I think regardless it doesn’t really matter what conference you’re in, because at the end of the day, you take every game as a one-game season. You go into every game wanting to win. I think the fortunate part for us was our last game was against Oklahoma State was the Big 12 Championship.

It all worked out at the end. We just wanted to go out and win for the team, for the fans and for all the coaches.

Oklahoma itself. Aside from football, what did you like best about being down there, because obviously I’m sure — I’ve never been there, maybe it’s not — but for someone who’s been in Pennsylvania his entire life it had to have been a change of pace.

Yeah, it was a lot different. The one thing there I liked a lot was the weather. For the most part I liked the weather, but there were a couple of times — you know they’re tornado alley — so there were a couple of little scares, little warnings here and there. When I first got there in January and February, it was still 65, 70 degrees, which was good.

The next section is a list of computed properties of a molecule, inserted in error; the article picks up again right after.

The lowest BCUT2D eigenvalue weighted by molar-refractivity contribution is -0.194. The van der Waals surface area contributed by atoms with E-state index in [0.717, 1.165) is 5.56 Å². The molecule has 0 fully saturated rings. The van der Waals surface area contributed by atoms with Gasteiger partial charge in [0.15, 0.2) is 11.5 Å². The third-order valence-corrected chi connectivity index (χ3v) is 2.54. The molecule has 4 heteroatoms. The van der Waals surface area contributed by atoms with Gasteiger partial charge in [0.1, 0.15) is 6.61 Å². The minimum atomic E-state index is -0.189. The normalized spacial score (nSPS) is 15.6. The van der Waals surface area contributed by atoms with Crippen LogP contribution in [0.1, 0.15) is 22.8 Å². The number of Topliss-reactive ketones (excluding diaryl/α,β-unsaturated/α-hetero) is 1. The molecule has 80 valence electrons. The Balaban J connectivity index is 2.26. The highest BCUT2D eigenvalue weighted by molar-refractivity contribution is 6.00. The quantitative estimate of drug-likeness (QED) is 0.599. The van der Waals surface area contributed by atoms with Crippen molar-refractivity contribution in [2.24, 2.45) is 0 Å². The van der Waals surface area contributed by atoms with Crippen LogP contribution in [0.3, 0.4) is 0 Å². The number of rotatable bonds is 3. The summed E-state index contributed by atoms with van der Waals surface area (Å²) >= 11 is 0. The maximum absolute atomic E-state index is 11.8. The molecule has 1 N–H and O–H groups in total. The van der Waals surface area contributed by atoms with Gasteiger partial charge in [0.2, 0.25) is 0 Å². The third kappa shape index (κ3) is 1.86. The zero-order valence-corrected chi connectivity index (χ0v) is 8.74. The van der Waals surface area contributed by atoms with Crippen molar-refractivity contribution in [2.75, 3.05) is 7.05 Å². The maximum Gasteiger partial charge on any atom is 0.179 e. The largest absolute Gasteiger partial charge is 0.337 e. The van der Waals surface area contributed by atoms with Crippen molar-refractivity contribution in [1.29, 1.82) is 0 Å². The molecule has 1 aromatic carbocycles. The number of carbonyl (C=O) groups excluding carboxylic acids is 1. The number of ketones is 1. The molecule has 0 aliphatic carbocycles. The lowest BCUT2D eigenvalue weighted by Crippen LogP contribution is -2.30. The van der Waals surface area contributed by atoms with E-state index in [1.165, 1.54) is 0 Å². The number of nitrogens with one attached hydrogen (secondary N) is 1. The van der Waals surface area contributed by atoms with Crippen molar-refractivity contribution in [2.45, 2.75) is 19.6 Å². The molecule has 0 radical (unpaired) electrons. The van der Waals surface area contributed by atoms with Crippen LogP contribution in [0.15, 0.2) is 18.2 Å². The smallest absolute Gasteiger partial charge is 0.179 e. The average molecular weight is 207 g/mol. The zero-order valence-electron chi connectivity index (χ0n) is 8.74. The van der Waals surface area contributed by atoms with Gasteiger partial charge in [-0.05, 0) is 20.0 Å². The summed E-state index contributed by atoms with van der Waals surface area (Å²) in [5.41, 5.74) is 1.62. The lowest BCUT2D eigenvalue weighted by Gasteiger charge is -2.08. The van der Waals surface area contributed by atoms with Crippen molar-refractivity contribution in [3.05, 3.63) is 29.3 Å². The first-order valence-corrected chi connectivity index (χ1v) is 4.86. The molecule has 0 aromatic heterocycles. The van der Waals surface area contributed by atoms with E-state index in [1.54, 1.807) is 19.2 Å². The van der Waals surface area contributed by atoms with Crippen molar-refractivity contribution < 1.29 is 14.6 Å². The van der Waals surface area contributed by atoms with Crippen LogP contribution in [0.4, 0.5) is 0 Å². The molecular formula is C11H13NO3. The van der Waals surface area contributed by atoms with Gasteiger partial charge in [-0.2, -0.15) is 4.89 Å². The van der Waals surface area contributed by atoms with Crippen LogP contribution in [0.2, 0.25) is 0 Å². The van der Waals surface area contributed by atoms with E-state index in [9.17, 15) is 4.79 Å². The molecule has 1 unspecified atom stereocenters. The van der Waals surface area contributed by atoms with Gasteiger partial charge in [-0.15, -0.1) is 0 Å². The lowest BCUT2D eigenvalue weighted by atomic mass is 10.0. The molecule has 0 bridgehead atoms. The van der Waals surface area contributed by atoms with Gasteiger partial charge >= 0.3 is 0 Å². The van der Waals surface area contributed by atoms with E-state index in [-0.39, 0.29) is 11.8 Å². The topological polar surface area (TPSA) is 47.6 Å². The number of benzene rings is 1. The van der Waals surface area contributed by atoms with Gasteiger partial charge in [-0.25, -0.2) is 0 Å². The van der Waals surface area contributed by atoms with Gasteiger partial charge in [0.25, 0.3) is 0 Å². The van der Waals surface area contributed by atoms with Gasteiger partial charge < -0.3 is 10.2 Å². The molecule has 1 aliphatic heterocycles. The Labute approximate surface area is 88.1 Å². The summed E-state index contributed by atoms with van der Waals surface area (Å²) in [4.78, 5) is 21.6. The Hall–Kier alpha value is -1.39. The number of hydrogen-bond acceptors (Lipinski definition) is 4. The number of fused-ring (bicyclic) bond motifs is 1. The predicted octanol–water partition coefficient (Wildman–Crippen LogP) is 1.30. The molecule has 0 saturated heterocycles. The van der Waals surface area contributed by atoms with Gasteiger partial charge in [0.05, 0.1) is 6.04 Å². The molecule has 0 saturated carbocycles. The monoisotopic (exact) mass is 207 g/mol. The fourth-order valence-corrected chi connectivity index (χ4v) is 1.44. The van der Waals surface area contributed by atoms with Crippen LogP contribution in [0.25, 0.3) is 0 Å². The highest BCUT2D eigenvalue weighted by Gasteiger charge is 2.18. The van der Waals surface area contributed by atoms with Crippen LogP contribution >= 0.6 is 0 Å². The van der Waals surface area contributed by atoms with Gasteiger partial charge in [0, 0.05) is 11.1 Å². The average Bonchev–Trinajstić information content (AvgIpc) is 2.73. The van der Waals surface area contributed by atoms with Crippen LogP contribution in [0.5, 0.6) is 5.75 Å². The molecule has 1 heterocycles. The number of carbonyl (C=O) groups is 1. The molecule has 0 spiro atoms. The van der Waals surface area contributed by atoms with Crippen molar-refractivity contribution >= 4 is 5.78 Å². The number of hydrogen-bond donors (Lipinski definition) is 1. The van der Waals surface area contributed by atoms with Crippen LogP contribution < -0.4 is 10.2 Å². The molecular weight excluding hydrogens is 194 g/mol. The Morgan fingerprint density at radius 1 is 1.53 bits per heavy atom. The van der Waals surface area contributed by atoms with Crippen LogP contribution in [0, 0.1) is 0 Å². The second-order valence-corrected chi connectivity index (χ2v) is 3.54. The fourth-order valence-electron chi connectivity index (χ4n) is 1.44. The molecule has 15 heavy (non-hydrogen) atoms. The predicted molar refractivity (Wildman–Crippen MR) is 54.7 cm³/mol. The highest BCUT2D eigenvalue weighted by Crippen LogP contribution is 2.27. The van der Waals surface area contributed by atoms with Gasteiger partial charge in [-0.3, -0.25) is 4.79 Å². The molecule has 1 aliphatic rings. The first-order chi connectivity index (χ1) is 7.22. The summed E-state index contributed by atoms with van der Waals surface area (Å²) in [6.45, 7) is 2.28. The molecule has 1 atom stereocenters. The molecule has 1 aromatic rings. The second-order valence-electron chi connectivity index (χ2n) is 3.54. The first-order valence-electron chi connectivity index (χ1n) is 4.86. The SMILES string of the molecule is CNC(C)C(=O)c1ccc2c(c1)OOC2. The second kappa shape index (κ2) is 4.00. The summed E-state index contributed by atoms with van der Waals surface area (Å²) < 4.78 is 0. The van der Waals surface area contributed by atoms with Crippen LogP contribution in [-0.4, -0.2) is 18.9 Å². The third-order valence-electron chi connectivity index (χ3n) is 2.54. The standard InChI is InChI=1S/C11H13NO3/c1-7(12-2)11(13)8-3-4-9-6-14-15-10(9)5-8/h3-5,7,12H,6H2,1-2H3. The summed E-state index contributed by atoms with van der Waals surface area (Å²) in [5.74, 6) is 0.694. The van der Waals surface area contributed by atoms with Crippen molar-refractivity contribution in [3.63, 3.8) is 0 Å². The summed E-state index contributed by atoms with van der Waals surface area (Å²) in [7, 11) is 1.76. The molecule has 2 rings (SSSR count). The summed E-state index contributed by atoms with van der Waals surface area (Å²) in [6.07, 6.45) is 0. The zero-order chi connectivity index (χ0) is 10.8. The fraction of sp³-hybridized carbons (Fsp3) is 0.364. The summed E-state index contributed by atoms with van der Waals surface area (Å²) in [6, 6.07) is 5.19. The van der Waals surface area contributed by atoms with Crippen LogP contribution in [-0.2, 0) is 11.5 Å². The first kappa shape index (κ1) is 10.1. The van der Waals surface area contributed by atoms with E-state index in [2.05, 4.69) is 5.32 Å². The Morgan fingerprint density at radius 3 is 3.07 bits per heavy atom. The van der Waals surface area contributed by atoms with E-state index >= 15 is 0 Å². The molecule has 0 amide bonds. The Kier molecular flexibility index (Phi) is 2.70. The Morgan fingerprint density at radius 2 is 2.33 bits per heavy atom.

There was Oklahoma City. You had a lot of stuff there. The Thunder were there and there were a lot of nice restaurants. The people are nice there. It was definitely a different setup from Pennsylvania. I really enjoyed it and felt very comfortable when I was there.

Yeah. Did you go to any Thunder games when you were there?

I did not go to any Thunder games, but I went to a couple of OU basketball games, and one of them was at the Thunder’s arena — the Chesapeake Energy Arena. We went to that game, and it’s a nice and beautiful arena. Beautiful city. They actually have a lot of things you can do down there.

So you got there in January and you were there as the men’s basketball team made their trip to the Final Four last year. What was that like on campus when Oklahoma made this run through March Madness and into the Final Four?